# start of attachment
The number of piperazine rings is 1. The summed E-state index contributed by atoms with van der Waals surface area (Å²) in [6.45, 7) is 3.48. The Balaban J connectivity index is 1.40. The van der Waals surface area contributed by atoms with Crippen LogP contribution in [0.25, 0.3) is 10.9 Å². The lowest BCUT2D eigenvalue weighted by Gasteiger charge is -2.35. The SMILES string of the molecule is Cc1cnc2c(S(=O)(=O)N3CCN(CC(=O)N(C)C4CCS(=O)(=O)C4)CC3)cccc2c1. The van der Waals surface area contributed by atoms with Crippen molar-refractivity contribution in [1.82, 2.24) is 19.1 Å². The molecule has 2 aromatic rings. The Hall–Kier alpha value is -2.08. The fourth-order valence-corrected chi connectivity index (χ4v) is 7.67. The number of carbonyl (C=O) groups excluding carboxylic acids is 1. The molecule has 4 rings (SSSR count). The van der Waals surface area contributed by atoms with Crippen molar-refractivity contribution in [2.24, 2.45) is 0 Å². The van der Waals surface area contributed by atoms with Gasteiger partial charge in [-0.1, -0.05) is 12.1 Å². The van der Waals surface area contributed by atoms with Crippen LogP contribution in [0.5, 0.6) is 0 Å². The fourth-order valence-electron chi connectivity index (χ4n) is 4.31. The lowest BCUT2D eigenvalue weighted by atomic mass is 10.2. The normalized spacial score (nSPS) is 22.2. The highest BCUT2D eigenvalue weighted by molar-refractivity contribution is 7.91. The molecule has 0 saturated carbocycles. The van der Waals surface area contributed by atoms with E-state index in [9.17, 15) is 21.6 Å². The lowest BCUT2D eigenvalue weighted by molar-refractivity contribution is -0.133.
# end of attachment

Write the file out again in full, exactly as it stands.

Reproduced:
The number of piperazine rings is 1. The summed E-state index contributed by atoms with van der Waals surface area (Å²) in [6.45, 7) is 3.48. The Balaban J connectivity index is 1.40. The van der Waals surface area contributed by atoms with Crippen LogP contribution in [0.25, 0.3) is 10.9 Å². The lowest BCUT2D eigenvalue weighted by Gasteiger charge is -2.35. The SMILES string of the molecule is Cc1cnc2c(S(=O)(=O)N3CCN(CC(=O)N(C)C4CCS(=O)(=O)C4)CC3)cccc2c1. The van der Waals surface area contributed by atoms with Crippen molar-refractivity contribution in [1.82, 2.24) is 19.1 Å². The molecule has 2 aromatic rings. The Hall–Kier alpha value is -2.08. The fourth-order valence-corrected chi connectivity index (χ4v) is 7.67. The number of carbonyl (C=O) groups excluding carboxylic acids is 1. The molecule has 4 rings (SSSR count). The van der Waals surface area contributed by atoms with Crippen molar-refractivity contribution in [2.24, 2.45) is 0 Å². The van der Waals surface area contributed by atoms with Gasteiger partial charge in [-0.1, -0.05) is 12.1 Å². The van der Waals surface area contributed by atoms with Crippen LogP contribution in [0.5, 0.6) is 0 Å². The fourth-order valence-electron chi connectivity index (χ4n) is 4.31. The lowest BCUT2D eigenvalue weighted by atomic mass is 10.2. The normalized spacial score (nSPS) is 22.2. The highest BCUT2D eigenvalue weighted by molar-refractivity contribution is 7.91. The molecule has 0 saturated carbocycles. The van der Waals surface area contributed by atoms with E-state index in [9.17, 15) is 21.6 Å². The lowest BCUT2D eigenvalue weighted by molar-refractivity contribution is -0.133.